Cathedral of Siena
Piazza del Duomo is dominated by the imposing structure of Siena's cathedral, dedicated to Santa Maria Assunta. The building stands over an existing church that in turn was built over a pagan temple dedicated to the goddess Minerva. Construction of the existing Duomo started in 1200, with the main sections already completed by 1215. The dome was built between 1259 and 1264.
The Latin cross design of the church includes three naves and is entirely sheathed in strips of alternating black and white marble, a reference to the black and white colours of the coat of arms of the city of Siena. The lower section of the facade was built between 1284 and 1296, probably under the supervision of Giovanni Pisano. In 1317 work was started on the extension towards the area known today as the "Valle Piatta'. Despite this enlargement, the church was deemed insufficient for the needs of the city, which felt a strong need to compete against the vast cathedral of Santa Maria del Fiore being built in Florence at the time. Ambitious designs were therefore drawn up to build what should have been the largest cathedral in Europe.
Construction of the so-called 'Duomo Nuovo' was started in 1339, under the direction of Lando di Pietro. Proceedings soon ground to a halt, however, following the precarious conditions of the town's coffers after the great plague that hit Siena in 1348. Coupled with political turmoil and basic faults in the design, the Senese were forced to abandon the project, of which there remains only the grandiose facciatone facade, and return to the original designs. After 1376 Giovanni di Cecco supervised the completion of the facade, which is inspired by the Duomo of Orvieto. Its polychrome marble decoration contains a number of sculptures. The lower section is Gothic-Romanesque in design (by Giovanni Pisano), with three doors. The upper section is in late-gothic style and was designed by Giovanni di Cecco, with mosaics added to the cusps in the 19th century. The alternating white and black bell tower is Romanesque and rests on a previously existing tower. Its six orders of windows are crowned by an octagonal pyramid cusp with lateral pinnacles.
The interior of the Duomo reflects the polychrome use of marble decorations present in the exterior and makes clever use of light from the outside to create a mysterious effect of shadows. The vaulted ceiling painted in blue with golden stars was raised in the 14th century, so that the external walkway of the cupola appears partially covered. The arches and vaulting of the main nave are divided by a cornice that is supported by 172 16th century stucco busts of the Early Popes. Beneath these there are the busts of 36 Roman Emperors. Between 1369 and 1547 the floor was completely inlaid in marble and, for conservation reasons, is usually covered by wooden boards near the dome and presbytery. This area in fact contains 56 square slabs each depicting a scene inspired by salvation and completed by 40 different artists, almost all of whom were from Siena. Two holy water basins sculpted by Antonio Federighi in 1462-63 are placed next to the first two columns of the church.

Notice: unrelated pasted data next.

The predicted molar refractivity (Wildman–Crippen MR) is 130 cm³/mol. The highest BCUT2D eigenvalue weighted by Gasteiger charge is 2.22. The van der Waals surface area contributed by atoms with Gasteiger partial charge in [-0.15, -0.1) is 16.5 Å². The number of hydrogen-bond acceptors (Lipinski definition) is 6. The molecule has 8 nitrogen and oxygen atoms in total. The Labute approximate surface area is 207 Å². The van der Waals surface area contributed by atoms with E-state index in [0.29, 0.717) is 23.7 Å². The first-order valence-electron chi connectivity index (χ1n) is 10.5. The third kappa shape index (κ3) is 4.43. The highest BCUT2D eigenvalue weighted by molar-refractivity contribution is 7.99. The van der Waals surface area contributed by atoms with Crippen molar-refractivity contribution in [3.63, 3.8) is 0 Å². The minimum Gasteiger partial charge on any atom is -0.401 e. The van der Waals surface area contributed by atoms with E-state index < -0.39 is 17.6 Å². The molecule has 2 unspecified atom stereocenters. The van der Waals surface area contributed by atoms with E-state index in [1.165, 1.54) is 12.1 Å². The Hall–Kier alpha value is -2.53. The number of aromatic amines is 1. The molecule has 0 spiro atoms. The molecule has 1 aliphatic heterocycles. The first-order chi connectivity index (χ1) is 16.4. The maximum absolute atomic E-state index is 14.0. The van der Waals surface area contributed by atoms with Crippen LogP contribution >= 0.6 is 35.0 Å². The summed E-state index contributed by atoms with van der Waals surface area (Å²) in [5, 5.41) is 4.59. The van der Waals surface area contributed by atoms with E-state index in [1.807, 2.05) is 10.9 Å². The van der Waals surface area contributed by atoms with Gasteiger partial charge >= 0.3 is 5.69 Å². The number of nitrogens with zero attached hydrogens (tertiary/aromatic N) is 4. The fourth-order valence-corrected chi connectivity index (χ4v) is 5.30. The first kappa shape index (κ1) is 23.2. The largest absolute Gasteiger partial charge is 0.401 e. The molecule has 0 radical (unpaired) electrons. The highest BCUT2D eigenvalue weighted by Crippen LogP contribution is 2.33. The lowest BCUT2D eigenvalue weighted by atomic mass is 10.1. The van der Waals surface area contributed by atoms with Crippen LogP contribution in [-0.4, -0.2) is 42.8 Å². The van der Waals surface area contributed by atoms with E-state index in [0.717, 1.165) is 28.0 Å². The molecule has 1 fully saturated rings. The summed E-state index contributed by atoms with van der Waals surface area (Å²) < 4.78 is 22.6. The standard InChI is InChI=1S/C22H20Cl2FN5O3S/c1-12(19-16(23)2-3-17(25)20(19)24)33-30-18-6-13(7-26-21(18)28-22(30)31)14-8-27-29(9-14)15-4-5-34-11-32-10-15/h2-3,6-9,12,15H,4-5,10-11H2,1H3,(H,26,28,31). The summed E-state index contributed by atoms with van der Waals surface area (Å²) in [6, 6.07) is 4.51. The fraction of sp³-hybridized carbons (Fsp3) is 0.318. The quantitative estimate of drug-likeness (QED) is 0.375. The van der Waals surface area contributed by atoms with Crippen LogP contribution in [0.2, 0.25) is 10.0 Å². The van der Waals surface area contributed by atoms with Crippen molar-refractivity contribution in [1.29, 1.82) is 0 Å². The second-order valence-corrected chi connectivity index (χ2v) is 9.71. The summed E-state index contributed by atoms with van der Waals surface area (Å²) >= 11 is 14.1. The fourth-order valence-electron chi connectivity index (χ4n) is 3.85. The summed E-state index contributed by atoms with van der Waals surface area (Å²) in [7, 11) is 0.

Six sided at its base, the cupola develops into twelve sides as it rises and is adorned with gilded statues of saints placed in the niches at its base. The asymmetrical canopy above is decorated with 42 figures of the patriarchs and prophets, painted at the end of the 15th century. In 1532 Baldassare Petruzzi completed the marble high altar, which is surmounted by a bronze tabernacle by Vecchietta (1467-1472). The vast stained glass window of the apse is by Duccio di Buoninsegna.
To the left there is a masterpiece of gothic sculpture: an altar by Nicola and Giovanni Pisano (1266-68). On the same side is the Chapel of St John the Baptist, with a statue of the saint completed by Donatello in 1457. Immediately after the chapel is the grand entrance to the Piccolomini Library, founded in 1495 by Cardinal Francesco Todeschini Piccolomini (later Pope Pius III) to house the library of his uncle, Pope Pius II. The family's altar is also here, commissioned from Andrea Bregno at the beginning of the 16th century, with four sculptures by Michelangelo. The left hand nave contains the Chapel of the Madonna del Voto, or Chigi Chapel, commissioned by the Senese Pope Alexander VII from Bernini in 1661.